His [Bush's] speech on Tuesday - the day following the US Labor Day holiday - coincided with the country's traditional start date for election campaigning.

"Bin Laden and his terrorist allies have made their intentions as clear as Lenin and Hitler before them," he said.

But, he added, the US and its allies could be confident of victory in "the great ideological struggle of the 21st Century" because "we have seen free nations defeat terror before".

Perhaps he should pick up his cell phone and call his dear friends in Pakistan.

First link via this Kos diary.

More on "Path to 9/11"

This is the ABC docudrama about the events that supposedly led to 9/11. As I mentioned in an earlier post, Think Progress has found several problems with facts in the docudrama, and that only the wingnut blogs had access to prescreening for some time suggests that the story isn't told neutrally.

I'm actually more concerned with the idea of writing a docudrama about events that only ended five years ago. This sort of thing is usually done when writing about historical events from a long-ago era. Ideas and feelings and interpretations are put into the mouths of dead people, because we don't really have evidence on what might have happened.

Whatever you might think about that practise, at least there's a good reason for it, because the only fact-based alternative is silence. But this is not true about "The Path to 9/11".

And hence, the question must be asked? Whose interpretations prevail in this docudrama? All that I've learned so far suggests that it's the interpretations of the Bush administration. I hope I'm wrong, because the docudrama is marketed to schools and other countries, too.

I really hope I'm wrong, because to broadcast the docudrama on the two nights following the 9/11 fifth anniversary, and to do that without any advertising suggests an almost religious treatment. Or an infomercial one. But if the latter, who is paying ABC?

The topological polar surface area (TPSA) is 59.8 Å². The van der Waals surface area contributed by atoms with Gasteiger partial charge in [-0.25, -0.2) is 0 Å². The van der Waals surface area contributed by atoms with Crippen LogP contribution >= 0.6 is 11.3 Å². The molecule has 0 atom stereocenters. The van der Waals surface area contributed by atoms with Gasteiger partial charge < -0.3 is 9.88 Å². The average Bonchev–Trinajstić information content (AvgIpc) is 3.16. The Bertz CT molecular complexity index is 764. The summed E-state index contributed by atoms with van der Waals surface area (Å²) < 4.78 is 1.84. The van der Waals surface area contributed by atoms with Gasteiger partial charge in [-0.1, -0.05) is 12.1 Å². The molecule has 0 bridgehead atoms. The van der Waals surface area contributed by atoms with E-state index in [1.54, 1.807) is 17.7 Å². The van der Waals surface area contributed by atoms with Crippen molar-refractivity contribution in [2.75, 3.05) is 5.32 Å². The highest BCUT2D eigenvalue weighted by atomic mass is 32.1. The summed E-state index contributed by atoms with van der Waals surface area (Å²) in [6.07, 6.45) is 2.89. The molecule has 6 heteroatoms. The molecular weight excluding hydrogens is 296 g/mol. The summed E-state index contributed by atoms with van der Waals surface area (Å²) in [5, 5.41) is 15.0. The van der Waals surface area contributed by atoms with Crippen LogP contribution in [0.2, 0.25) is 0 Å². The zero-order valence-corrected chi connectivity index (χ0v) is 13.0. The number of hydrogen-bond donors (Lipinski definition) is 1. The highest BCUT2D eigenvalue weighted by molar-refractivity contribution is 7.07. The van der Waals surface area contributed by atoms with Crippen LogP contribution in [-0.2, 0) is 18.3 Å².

To protest all this, go here

Krugman on Government Paid Health Care; Echidne on Everything Else

A good article, behind the dratted paywall. But I can give you the gist of it fairly easily. Krugman points out that we have one stellar example of good medical care funded and delivered by the government, and that is the Veterans' Administration (VA) program, and then we have an example of a new program that isn't doing very well at all, and that is the Medicare Advantage program. Guess which one the conservatives are pushing and which one they're trying to kill away?

I'm sure you guessed correctly:

I've written about the V.A. before; it was the subject of a recent informative article in Time. Some still think of the V.A. as a decrepit institution, which it was in the Reagan and Bush I years. But thanks to reforms begun under Bill Clinton, it's now providing remarkably high-quality health care at remarkably low cost.

The key to the V.A.'s success is its long-term relationship with its clients: veterans, once in the V.A. system, normally stay in it for life.

This means that the V.A. can easily keep track of a patient's medical history, allowing it to make much better use of information technology than other health care providers. Unlike all but a few doctors in the private sector, V.A. doctors have instant access to patients' medical records via a systemwide network, which reduces both costs and medical errors.